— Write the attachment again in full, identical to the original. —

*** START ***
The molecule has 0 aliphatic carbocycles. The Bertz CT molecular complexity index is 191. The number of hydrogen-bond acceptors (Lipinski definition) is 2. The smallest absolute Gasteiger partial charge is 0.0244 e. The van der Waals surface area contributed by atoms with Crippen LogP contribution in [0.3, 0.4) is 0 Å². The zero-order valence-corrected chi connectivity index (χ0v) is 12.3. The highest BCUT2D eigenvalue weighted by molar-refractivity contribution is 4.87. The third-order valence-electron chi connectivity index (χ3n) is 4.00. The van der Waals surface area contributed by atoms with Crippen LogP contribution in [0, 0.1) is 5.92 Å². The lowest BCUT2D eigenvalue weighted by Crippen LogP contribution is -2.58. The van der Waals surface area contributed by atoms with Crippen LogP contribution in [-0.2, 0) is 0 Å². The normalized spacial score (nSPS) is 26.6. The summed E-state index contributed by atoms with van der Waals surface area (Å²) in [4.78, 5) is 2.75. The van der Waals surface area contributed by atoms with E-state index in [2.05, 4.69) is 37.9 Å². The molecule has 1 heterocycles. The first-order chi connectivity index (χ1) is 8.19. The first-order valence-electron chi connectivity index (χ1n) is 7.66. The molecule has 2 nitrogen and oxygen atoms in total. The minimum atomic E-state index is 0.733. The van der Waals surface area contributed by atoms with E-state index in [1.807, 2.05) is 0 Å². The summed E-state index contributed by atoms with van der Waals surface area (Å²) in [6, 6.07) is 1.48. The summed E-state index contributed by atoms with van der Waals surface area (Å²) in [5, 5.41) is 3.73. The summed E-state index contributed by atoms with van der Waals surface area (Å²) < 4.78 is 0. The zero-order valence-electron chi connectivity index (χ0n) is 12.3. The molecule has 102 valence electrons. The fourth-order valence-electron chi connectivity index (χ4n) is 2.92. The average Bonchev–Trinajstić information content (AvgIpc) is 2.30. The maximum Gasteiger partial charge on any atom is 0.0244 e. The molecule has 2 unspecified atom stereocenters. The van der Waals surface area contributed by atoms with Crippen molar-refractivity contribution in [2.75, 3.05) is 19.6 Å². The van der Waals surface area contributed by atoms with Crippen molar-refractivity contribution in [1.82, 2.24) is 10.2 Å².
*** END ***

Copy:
The molecule has 0 aliphatic carbocycles. The Bertz CT molecular complexity index is 191. The number of hydrogen-bond acceptors (Lipinski definition) is 2. The smallest absolute Gasteiger partial charge is 0.0244 e. The van der Waals surface area contributed by atoms with Crippen LogP contribution in [0.3, 0.4) is 0 Å². The zero-order valence-corrected chi connectivity index (χ0v) is 12.3. The highest BCUT2D eigenvalue weighted by molar-refractivity contribution is 4.87. The third-order valence-electron chi connectivity index (χ3n) is 4.00. The van der Waals surface area contributed by atoms with Crippen LogP contribution in [0, 0.1) is 5.92 Å². The lowest BCUT2D eigenvalue weighted by Crippen LogP contribution is -2.58. The van der Waals surface area contributed by atoms with Crippen LogP contribution in [-0.2, 0) is 0 Å². The normalized spacial score (nSPS) is 26.6. The summed E-state index contributed by atoms with van der Waals surface area (Å²) in [4.78, 5) is 2.75. The van der Waals surface area contributed by atoms with E-state index in [2.05, 4.69) is 37.9 Å². The molecule has 1 heterocycles. The first-order chi connectivity index (χ1) is 8.19. The first-order valence-electron chi connectivity index (χ1n) is 7.66. The molecule has 2 nitrogen and oxygen atoms in total. The minimum atomic E-state index is 0.733. The van der Waals surface area contributed by atoms with E-state index in [1.807, 2.05) is 0 Å². The summed E-state index contributed by atoms with van der Waals surface area (Å²) in [6, 6.07) is 1.48. The summed E-state index contributed by atoms with van der Waals surface area (Å²) in [5, 5.41) is 3.73. The summed E-state index contributed by atoms with van der Waals surface area (Å²) < 4.78 is 0. The zero-order valence-electron chi connectivity index (χ0n) is 12.3. The molecule has 102 valence electrons. The fourth-order valence-electron chi connectivity index (χ4n) is 2.92. The average Bonchev–Trinajstić information content (AvgIpc) is 2.30. The maximum Gasteiger partial charge on any atom is 0.0244 e. The molecule has 2 unspecified atom stereocenters. The van der Waals surface area contributed by atoms with Crippen molar-refractivity contribution in [2.75, 3.05) is 19.6 Å². The van der Waals surface area contributed by atoms with Crippen molar-refractivity contribution in [1.82, 2.24) is 10.2 Å².